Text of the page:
Post chiasmal- homonymous hemianopia


Altitudinal VFDs

upper half of visual field is lost in both eyes


Muscles that control eye movements:

- Superior and inferior rectus
- Lateral and medial rectus
- Superior and inferior obliques


cranial nerves 3, 4, 7

CNIII: Oculomotor nerve controls the inferior oblique and all the recti apart from lateral rectus, control of the eyelid and pupil
CNIV: Trochlear nerve controls the superior oblique
CNVI: Abducens nerve controls the lateral rectus and abducts the eye


recti muscles

• Superior rectus moves eye up
• Inferior rectus moves eye down
• Medial rectus moves eye in
• Lateral rectus moves eye out


oblique muscles

• Superior oblique moves eye down
• Inferior oblique moves eye up


Ocular palsies

eye takes on abnormal position because of unopposed action of remaining intact muscles


IV nerve palsy

leaves eye abnormally up


VI nerve palsy:

leaves eye fails to move to the left


III nerve palsy:

can’t open the eye and eye is abnormally deviated down and out



results from failure to align eyes


Acute Contusions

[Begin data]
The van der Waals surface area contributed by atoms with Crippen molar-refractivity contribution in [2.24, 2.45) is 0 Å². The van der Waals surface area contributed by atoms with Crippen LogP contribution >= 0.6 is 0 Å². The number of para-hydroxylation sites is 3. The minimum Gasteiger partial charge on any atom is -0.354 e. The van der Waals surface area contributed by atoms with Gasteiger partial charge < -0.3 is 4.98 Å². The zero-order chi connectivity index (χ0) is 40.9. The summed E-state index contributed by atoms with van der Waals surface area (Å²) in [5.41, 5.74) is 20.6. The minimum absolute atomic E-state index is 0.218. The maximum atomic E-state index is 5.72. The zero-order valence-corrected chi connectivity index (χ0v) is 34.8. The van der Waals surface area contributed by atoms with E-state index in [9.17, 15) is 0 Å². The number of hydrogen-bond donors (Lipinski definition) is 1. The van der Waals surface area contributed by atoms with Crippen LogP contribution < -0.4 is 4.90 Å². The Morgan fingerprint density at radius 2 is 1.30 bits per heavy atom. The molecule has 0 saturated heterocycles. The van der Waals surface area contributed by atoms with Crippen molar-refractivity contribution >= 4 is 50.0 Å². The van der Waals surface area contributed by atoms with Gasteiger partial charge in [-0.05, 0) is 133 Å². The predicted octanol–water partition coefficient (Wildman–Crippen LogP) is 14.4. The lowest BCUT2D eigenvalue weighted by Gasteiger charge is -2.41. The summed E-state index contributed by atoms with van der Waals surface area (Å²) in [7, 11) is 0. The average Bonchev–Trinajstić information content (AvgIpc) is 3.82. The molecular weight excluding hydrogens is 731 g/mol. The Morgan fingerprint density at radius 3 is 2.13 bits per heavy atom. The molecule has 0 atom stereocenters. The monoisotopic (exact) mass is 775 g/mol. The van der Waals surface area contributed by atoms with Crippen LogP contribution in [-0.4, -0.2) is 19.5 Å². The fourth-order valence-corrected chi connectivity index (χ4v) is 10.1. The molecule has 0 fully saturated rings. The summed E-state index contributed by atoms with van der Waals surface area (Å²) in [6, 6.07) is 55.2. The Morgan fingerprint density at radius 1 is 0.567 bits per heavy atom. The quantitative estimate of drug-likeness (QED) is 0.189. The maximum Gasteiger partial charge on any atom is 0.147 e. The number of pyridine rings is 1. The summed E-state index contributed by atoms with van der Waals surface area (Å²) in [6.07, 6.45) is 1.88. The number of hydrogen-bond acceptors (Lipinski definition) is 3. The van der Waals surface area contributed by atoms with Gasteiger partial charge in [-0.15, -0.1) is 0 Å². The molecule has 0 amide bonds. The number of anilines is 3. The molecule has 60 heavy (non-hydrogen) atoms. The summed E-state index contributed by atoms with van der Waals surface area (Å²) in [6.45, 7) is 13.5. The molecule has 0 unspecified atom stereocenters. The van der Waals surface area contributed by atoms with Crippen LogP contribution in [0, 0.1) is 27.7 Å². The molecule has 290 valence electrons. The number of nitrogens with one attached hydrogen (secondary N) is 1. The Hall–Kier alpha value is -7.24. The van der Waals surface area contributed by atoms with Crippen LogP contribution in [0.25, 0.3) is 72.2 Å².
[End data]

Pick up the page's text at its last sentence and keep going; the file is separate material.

bruises on the surface of brain
Mostly seen in frontal and temporal regions
Can see small areas of bleeding in cortical areas


Extradural intracranial haemmorhage

usually association with squamous temporal bone fractures damaging the underlying middle meningeal artery, cause deformation of the brain as it is a space occupying lesion and raises ICP, localised as the dura is tightly bound to the bone (more general in subdural haemorrhage)§


Subdural intracranial haemmorhage

extensive, associated with cortical contusions and torn bridging veins (take blood from surface of brain to venous sinuses), gelatinous haematoma


Intracerebral intracranial haemmorhage

superficial, associated with contusions, deeply seated often within the basal ganglia


CNS tumours:

• Anatomical location- can’t surgically remove tumour in the pons or thalamus
• Local invasion- brain tumours show extensive local invasion, frontal lobectomy can be done to do a macroscopic resection (glioma cells infiltrate further so it is impossible to get a complete resection of even low grade tumours)
• Angiogenesis


Common tumour types in Brain

• Metastatic tumours
• Gliomas (astrocytomas including glioblastoma, oligodendrogliomas etc)- main group of intrinsic tumours
• Meningiomas- generally low grade
• In children, medulloblastoma- aggressive tumor of the posterior fossa


Diffuse Traumatic Axonal Injury (pathological substrate of DAI)